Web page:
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‘Enjoying training again with childhood coach’: Amit Panghal

With all sporting events suspended, and most training centres and national camps shut, what are athletes doing with their forced leisure time? Everyday a top athlete will talk about her or his experience of dealing with the Covid-19 pandemic. This is Amit Panghal, the silver medallist from the 2019 World Championships who sealed his Tokyo Olympics berth by reaching the semi-finals of the Asian Olympic Qualifiers earlier this month.

Updated: Apr 23, 2020 14:27 IST

By HT Correspondent, Hindustan Times

Amit Panglah with family (HT Photo)

Nobody thought that we will face a situation where all of us have to be completely indoors. I am now back home in my village Myna, near Rohtak.

In the last two years, Indian boxers have given their all to win Tokyo Olympics berths. We followed a hectic schedule of training in national camps and travelled abroad for exposure trips and competitions to test our preparedness. It was due to this hard work that Indian boxers won as many as nine Olympic quota places from the Asian qualifiers in Jordan, Amman.

We were fortunate that our qualifiers ended (March 11) just when the situation was getting worse around the world, with two other qualifiers (Pan American and European) being postponed.

This the longest break that I have had in the last two years. I am doing my best to workout and maintain my fitness. I get a schedule from our chief coach Santiago Nieva everyday and work accordingly. I wake up at 8am and follow the schedule.



There is an indoor hall at Maharshi Dayanand University in Rohtak—barely 5km from my house—that I use for training. The university is closed but they have allowed me to use their facility. There is no one to disturb me and I can do my routine in isolation. My childhood coach Anil Dhanker is overseeing my training. I also do some exercises in the open in my village; it reminds me of my childhood days when I started boxing under Dhanker sir.

Ever since I went to the national camp I have not been able to train much under him. I wanted my coach to be with me in the camp but that was not possible. So, I am using this opportunity to work again with the coach who taught me my basics, and I am enjoying every bit of it.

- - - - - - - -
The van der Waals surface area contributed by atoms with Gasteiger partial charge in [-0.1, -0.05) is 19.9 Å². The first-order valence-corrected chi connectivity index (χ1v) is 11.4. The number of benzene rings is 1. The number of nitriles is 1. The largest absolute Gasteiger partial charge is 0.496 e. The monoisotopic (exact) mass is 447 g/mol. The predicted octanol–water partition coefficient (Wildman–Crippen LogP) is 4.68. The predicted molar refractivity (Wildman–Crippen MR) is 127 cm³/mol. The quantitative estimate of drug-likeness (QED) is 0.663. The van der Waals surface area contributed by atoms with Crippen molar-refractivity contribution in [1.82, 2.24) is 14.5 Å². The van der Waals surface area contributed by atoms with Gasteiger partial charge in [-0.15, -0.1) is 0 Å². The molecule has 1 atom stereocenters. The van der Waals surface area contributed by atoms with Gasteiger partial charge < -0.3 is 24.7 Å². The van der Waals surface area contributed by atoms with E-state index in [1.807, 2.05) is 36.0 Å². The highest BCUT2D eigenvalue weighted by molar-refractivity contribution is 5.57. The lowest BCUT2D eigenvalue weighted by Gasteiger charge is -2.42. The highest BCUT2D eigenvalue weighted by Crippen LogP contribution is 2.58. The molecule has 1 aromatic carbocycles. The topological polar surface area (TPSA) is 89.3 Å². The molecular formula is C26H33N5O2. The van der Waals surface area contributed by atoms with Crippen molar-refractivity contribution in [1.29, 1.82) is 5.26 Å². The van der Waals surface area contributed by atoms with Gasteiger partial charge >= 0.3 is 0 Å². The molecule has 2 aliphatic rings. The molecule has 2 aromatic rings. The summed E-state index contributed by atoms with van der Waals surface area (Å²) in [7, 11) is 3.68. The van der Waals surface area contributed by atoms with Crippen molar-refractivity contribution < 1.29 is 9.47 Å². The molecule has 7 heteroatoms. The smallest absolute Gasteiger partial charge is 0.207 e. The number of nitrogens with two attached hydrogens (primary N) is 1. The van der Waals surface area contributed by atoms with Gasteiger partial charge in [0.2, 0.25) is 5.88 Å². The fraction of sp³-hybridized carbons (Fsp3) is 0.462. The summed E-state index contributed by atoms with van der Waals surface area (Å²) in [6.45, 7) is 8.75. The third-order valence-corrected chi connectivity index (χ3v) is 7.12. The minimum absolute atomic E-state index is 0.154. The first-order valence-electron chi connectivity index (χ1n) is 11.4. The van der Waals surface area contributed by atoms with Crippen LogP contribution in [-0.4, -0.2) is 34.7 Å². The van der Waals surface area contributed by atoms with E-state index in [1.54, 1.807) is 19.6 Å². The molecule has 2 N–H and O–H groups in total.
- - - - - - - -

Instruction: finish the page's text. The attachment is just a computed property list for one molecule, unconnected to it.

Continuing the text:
I train for close to five hours spread across two sessions in the morning and evening, all of it being indoor. I stretch for 30 minutes, jog and warm up, then do pads, punching bag and finally abdominal exercises and relaxation.

There is also a gymnasium hall in the university where I do my weights training. I get instructions regarding how may sets and reps I have to do. I make a video of it and send it back to our chief coach. I am not sparring, which, in any case, is not needed now. I have just come back from training and competition, so this is more of a transitional period.

We were anyway scheduled to take a break after the Olympic qualifiers, and it might get extended now with this pandemic. There was no competition scheduled between the qualifiers and the Olympics, but we would have gone for training in the US and Italy, which is not happening now.

Yes, it will be huge challenge for every athlete to prepare for the Olympics (postponed to next year). But, I am fully motivated. Winning an Olympic quota is big and the goal is to win a medal for the country. If the Olympics do not happen, then dreams will be crushed but at the moment I am not thinking about it. I am doing what I can control.

The best part about staying at home is getting to eat my mother’s food. But I am maintaining good eating habits as well as my sleep pattern.

As told to Avishek Roy

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